Construction employment increased in 120 out of 337 metropolitan areas between May 2010 and May 2011, declined in 162 and stayed level in 55, according to a new analysis of federal employment data released recently by the Associated General Contractors of America (AGC). Association officials note that the local employment data reflects the fact that overall construction employment has been unchanged for much of the past year. “While construction employment has stopped plunging, any sign of a recovery remains spotty at best,” says Ken Simonson, the association’s chief economist. “The close to even split between areas adding and losing jobs is a reminder that for every market doing well, there is another market that is still hurting.”

Dallas-Plano-Irving, Texas, again added more construction jobs (5,600 jobs, 5%) than any other metro area during the past year while Haverhill-North Andover-Amesbury, MA-NH, added the highest percentage (22%, 800 jobs). Other areas adding a large number of jobs included the Chicago-Joliet-Naperville, Ill., area (4,600 jobs, 4%); Warren-Troy-Farmington Hills, Mich., (3,700 jobs, 11%); the Houston-Sugar Land-Baytown, Texas, area (2,900 jobs, 2%); and St. Louis, Mo., (2,700 jobs, 4%).

The largest job losses were in Atlanta-Sandy Springs-Marietta, Ga., (-7,400 jobs, -8%); followed by Las Vegas (-7,400 jobs, -16%); New York (-6,700 jobs, -6%); and Riverside-San Bernardino-Ontario, Calif., (-5,300 jobs, -9%).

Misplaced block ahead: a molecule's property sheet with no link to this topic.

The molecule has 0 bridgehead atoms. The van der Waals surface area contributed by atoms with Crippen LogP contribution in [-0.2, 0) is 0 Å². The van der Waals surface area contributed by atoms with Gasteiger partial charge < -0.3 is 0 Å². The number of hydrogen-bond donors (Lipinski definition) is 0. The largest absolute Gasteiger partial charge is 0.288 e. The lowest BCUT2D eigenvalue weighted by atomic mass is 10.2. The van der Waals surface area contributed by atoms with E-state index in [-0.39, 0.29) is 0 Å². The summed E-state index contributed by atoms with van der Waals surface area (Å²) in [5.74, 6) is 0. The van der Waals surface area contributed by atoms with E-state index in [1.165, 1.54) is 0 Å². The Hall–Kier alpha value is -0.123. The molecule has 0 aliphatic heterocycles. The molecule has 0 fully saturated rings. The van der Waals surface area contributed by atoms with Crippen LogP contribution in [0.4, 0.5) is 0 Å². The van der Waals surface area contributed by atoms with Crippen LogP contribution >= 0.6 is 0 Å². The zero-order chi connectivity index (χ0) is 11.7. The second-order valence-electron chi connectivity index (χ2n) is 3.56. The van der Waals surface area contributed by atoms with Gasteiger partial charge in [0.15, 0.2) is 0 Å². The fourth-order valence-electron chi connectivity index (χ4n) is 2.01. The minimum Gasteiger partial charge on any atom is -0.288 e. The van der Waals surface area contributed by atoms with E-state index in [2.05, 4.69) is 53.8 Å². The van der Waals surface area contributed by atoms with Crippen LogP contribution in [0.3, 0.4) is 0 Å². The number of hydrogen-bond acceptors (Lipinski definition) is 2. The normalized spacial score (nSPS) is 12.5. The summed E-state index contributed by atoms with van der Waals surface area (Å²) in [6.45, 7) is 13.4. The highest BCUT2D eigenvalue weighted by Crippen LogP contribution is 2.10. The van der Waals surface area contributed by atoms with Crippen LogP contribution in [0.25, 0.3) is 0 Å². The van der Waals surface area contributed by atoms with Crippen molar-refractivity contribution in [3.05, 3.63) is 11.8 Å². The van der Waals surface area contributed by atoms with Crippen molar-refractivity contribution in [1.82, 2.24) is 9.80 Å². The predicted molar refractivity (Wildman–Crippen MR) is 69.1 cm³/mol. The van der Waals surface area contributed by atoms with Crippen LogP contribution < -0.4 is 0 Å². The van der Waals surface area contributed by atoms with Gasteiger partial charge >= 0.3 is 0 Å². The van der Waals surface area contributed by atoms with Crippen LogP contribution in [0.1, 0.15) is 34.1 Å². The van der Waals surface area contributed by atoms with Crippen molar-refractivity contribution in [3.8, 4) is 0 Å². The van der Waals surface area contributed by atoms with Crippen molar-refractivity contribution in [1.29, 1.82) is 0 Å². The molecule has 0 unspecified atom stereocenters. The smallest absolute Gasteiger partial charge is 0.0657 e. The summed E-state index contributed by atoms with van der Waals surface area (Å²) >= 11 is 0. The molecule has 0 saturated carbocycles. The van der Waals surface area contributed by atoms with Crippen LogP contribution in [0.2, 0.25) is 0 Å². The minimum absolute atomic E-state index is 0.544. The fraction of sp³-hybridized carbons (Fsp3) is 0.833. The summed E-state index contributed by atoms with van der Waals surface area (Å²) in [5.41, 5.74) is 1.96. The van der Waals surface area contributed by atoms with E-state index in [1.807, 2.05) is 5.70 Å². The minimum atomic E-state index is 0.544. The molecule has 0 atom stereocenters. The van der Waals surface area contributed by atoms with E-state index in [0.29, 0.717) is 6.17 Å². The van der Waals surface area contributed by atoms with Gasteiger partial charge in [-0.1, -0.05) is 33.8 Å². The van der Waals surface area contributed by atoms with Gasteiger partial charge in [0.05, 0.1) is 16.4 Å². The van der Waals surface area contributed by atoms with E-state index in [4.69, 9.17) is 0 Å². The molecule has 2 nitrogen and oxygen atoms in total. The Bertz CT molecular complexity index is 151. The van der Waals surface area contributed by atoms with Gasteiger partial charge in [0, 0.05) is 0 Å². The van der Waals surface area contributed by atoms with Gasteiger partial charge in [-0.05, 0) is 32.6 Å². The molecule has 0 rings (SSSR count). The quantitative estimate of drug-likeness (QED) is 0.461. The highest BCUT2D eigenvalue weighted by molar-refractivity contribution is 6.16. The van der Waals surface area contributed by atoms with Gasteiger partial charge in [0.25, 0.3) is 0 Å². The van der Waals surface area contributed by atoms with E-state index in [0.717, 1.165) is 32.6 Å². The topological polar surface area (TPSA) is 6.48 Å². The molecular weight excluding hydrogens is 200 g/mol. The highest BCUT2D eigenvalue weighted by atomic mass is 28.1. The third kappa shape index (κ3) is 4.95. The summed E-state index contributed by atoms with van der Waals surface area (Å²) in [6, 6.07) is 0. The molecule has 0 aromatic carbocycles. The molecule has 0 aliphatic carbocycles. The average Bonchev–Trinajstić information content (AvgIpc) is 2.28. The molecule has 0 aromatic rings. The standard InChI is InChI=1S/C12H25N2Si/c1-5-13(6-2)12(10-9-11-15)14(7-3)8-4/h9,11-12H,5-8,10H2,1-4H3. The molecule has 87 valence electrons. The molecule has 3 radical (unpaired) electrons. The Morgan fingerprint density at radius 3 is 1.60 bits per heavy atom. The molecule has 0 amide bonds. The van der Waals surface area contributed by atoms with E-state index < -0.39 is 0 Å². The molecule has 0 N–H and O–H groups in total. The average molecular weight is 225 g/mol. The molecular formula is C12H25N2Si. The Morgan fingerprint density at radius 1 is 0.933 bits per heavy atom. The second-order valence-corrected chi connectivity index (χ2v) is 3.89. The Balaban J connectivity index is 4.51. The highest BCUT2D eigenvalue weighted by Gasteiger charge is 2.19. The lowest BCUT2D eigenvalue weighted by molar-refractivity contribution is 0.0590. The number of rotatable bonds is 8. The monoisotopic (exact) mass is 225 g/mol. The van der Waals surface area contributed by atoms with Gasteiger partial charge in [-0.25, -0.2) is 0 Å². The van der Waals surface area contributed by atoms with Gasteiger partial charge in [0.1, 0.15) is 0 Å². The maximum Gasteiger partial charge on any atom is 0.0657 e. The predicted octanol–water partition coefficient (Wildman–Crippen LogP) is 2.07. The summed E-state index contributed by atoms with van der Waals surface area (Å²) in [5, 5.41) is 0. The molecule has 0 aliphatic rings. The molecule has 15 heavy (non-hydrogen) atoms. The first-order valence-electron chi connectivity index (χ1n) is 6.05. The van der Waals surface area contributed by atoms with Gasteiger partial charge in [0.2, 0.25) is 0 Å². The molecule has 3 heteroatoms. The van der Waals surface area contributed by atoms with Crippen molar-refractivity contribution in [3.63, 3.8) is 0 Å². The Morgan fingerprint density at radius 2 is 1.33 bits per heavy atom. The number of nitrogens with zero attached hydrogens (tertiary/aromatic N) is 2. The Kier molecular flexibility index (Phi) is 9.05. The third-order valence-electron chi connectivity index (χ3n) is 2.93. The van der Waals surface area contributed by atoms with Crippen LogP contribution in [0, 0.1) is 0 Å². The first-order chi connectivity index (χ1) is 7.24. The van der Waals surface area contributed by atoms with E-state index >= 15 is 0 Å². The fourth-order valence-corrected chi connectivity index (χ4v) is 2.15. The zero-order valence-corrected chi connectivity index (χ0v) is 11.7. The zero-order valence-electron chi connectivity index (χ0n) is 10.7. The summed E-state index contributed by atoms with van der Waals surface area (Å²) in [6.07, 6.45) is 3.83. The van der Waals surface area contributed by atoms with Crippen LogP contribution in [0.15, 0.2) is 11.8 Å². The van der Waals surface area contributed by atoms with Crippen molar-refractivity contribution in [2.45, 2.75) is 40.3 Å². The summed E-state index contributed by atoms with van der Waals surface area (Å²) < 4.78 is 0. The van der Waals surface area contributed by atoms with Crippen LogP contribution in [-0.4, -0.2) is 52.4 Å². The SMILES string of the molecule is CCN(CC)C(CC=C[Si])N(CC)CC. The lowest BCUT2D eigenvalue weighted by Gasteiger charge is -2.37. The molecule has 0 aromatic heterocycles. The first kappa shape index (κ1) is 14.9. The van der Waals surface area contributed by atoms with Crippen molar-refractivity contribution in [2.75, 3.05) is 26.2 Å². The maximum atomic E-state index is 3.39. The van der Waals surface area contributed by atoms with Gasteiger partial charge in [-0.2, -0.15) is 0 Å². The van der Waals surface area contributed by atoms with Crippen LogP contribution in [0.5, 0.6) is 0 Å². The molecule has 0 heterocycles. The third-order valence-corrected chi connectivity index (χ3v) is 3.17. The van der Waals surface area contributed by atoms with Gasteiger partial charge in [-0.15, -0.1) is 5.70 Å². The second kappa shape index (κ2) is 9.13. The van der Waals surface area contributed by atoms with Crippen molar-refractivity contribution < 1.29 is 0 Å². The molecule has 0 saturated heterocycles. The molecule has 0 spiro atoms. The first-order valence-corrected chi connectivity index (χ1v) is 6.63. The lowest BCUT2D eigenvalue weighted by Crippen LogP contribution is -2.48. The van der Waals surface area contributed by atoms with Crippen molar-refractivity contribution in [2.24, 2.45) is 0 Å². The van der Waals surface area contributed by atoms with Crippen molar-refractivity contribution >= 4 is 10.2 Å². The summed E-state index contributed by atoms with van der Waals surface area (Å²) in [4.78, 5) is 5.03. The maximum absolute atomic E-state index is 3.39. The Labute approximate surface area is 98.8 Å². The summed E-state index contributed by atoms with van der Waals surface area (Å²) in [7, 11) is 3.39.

Lewiston, Idaho-Wash., (-18%, -200 jobs) lost the highest percentage. Other areas experiencing large percentage declines in construction employment included Las Vegas and Bend, Ore., (-15%, -500 jobs).

Association officials caution that construction employment is unlikely to expand as long as economic growth remains relatively restrained. They say demand for new office buildings, retail facilities, and lodging would remain depressed as long as current vacancy rates remain high. At the same time, demand for infrastructure and other publicly funded projects was declining for the first time in years amid the winding down of stimulus projects and budget cuts.

"Some in Washington never met a regulation they didn’t like and others never found a penny they didn’t want to pinch,” saysthe association’s CEO Stephen E. Sandherr. “Together that makes for a bad way to boost employment and a great way to stifle the private sector and neglect critical economic infrastructure.”